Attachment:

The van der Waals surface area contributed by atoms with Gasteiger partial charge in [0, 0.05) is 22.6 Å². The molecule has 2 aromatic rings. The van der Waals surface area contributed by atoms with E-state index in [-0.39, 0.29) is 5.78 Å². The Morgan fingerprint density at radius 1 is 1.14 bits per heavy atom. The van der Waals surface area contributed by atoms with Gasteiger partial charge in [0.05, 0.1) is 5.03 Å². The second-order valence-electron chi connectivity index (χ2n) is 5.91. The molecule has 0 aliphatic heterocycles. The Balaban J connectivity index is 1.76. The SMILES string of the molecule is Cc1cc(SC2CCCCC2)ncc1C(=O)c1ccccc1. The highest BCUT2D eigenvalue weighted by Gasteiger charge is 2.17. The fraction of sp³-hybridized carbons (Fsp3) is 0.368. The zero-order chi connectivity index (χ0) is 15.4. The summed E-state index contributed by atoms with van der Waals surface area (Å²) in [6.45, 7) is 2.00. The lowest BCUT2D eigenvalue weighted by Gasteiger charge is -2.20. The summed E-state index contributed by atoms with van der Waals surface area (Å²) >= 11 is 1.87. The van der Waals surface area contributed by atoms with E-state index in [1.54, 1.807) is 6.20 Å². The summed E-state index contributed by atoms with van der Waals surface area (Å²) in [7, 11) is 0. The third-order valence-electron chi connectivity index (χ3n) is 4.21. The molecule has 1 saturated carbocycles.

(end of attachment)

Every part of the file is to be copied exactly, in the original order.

The van der Waals surface area contributed by atoms with Gasteiger partial charge in [0, 0.05) is 22.6 Å². The molecule has 2 aromatic rings. The van der Waals surface area contributed by atoms with E-state index in [-0.39, 0.29) is 5.78 Å². The Morgan fingerprint density at radius 1 is 1.14 bits per heavy atom. The van der Waals surface area contributed by atoms with Gasteiger partial charge in [0.05, 0.1) is 5.03 Å². The second-order valence-electron chi connectivity index (χ2n) is 5.91. The molecule has 0 aliphatic heterocycles. The Balaban J connectivity index is 1.76. The SMILES string of the molecule is Cc1cc(SC2CCCCC2)ncc1C(=O)c1ccccc1. The highest BCUT2D eigenvalue weighted by Gasteiger charge is 2.17. The fraction of sp³-hybridized carbons (Fsp3) is 0.368. The zero-order chi connectivity index (χ0) is 15.4. The summed E-state index contributed by atoms with van der Waals surface area (Å²) in [6.45, 7) is 2.00. The lowest BCUT2D eigenvalue weighted by Gasteiger charge is -2.20. The summed E-state index contributed by atoms with van der Waals surface area (Å²) >= 11 is 1.87. The van der Waals surface area contributed by atoms with E-state index in [1.54, 1.807) is 6.20 Å². The summed E-state index contributed by atoms with van der Waals surface area (Å²) in [7, 11) is 0. The third-order valence-electron chi connectivity index (χ3n) is 4.21. The molecule has 1 saturated carbocycles.